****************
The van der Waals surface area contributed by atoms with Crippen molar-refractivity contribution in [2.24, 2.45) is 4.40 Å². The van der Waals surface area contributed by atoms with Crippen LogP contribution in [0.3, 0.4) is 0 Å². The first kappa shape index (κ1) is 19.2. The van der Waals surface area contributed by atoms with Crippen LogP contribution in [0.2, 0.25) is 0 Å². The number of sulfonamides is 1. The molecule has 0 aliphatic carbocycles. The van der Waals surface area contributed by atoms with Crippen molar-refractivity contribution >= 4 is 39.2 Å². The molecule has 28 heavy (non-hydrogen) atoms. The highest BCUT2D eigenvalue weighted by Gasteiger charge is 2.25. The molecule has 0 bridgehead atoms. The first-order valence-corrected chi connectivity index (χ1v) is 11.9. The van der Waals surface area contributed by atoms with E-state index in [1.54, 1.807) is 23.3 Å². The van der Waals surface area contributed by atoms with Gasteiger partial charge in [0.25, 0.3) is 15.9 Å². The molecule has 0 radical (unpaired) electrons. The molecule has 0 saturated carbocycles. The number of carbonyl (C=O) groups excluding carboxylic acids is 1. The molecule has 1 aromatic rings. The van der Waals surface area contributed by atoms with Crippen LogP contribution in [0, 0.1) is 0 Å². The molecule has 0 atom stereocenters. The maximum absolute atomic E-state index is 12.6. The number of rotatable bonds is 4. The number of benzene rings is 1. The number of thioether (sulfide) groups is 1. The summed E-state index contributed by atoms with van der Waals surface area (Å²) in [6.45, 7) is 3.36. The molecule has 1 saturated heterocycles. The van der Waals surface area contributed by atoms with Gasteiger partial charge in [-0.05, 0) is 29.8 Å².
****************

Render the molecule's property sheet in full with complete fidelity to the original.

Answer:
The van der Waals surface area contributed by atoms with Crippen molar-refractivity contribution in [2.24, 2.45) is 4.40 Å². The van der Waals surface area contributed by atoms with Crippen LogP contribution in [0.3, 0.4) is 0 Å². The first kappa shape index (κ1) is 19.2. The van der Waals surface area contributed by atoms with Crippen LogP contribution in [0.2, 0.25) is 0 Å². The number of sulfonamides is 1. The molecule has 0 aliphatic carbocycles. The van der Waals surface area contributed by atoms with Crippen molar-refractivity contribution >= 4 is 39.2 Å². The molecule has 28 heavy (non-hydrogen) atoms. The highest BCUT2D eigenvalue weighted by Gasteiger charge is 2.25. The molecule has 0 bridgehead atoms. The first-order valence-corrected chi connectivity index (χ1v) is 11.9. The van der Waals surface area contributed by atoms with E-state index in [1.54, 1.807) is 23.3 Å². The van der Waals surface area contributed by atoms with Gasteiger partial charge in [0.25, 0.3) is 15.9 Å². The molecule has 0 radical (unpaired) electrons. The molecule has 0 saturated carbocycles. The number of carbonyl (C=O) groups excluding carboxylic acids is 1. The molecule has 1 aromatic rings. The van der Waals surface area contributed by atoms with Crippen LogP contribution in [0, 0.1) is 0 Å². The molecule has 0 atom stereocenters. The maximum absolute atomic E-state index is 12.6. The number of rotatable bonds is 4. The number of benzene rings is 1. The number of thioether (sulfide) groups is 1. The summed E-state index contributed by atoms with van der Waals surface area (Å²) in [6.45, 7) is 3.36. The molecule has 1 saturated heterocycles. The van der Waals surface area contributed by atoms with Gasteiger partial charge in [-0.05, 0) is 29.8 Å².